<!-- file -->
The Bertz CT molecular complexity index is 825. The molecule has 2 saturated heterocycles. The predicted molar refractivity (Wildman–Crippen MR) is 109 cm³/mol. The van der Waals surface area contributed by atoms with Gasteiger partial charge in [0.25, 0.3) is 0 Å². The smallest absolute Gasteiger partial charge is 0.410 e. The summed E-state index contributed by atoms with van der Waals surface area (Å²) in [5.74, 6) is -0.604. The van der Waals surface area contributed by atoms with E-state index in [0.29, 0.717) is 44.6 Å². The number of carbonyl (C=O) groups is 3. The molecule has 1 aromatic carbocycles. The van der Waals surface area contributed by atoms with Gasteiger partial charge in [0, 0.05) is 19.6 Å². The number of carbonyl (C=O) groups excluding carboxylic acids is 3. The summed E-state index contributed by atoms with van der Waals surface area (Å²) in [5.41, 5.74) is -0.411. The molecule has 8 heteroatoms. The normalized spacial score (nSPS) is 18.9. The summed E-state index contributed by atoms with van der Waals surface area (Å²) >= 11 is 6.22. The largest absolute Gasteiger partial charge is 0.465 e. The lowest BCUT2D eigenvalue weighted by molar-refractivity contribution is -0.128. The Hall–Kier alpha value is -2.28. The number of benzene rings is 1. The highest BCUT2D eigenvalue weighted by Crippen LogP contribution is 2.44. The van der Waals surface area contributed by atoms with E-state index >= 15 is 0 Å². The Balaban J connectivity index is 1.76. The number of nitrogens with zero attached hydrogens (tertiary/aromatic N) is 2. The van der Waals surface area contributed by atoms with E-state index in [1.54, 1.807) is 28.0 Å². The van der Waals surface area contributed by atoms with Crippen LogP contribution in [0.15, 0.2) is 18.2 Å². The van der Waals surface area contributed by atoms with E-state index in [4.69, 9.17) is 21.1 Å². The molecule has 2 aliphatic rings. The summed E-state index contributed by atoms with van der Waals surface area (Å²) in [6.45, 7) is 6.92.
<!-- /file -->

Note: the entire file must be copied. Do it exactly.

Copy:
The Bertz CT molecular complexity index is 825. The molecule has 2 saturated heterocycles. The predicted molar refractivity (Wildman–Crippen MR) is 109 cm³/mol. The van der Waals surface area contributed by atoms with Gasteiger partial charge in [0.25, 0.3) is 0 Å². The smallest absolute Gasteiger partial charge is 0.410 e. The summed E-state index contributed by atoms with van der Waals surface area (Å²) in [5.74, 6) is -0.604. The van der Waals surface area contributed by atoms with E-state index in [0.29, 0.717) is 44.6 Å². The number of carbonyl (C=O) groups is 3. The molecule has 1 aromatic carbocycles. The van der Waals surface area contributed by atoms with Gasteiger partial charge in [0, 0.05) is 19.6 Å². The number of carbonyl (C=O) groups excluding carboxylic acids is 3. The summed E-state index contributed by atoms with van der Waals surface area (Å²) in [5.41, 5.74) is -0.411. The molecule has 8 heteroatoms. The normalized spacial score (nSPS) is 18.9. The summed E-state index contributed by atoms with van der Waals surface area (Å²) >= 11 is 6.22. The largest absolute Gasteiger partial charge is 0.465 e. The lowest BCUT2D eigenvalue weighted by molar-refractivity contribution is -0.128. The Hall–Kier alpha value is -2.28. The number of benzene rings is 1. The highest BCUT2D eigenvalue weighted by Crippen LogP contribution is 2.44. The van der Waals surface area contributed by atoms with E-state index >= 15 is 0 Å². The Balaban J connectivity index is 1.76. The number of nitrogens with zero attached hydrogens (tertiary/aromatic N) is 2. The van der Waals surface area contributed by atoms with E-state index in [1.54, 1.807) is 28.0 Å². The van der Waals surface area contributed by atoms with Crippen LogP contribution in [0.15, 0.2) is 18.2 Å². The van der Waals surface area contributed by atoms with E-state index in [4.69, 9.17) is 21.1 Å². The molecule has 2 aliphatic rings. The summed E-state index contributed by atoms with van der Waals surface area (Å²) in [6.45, 7) is 6.92.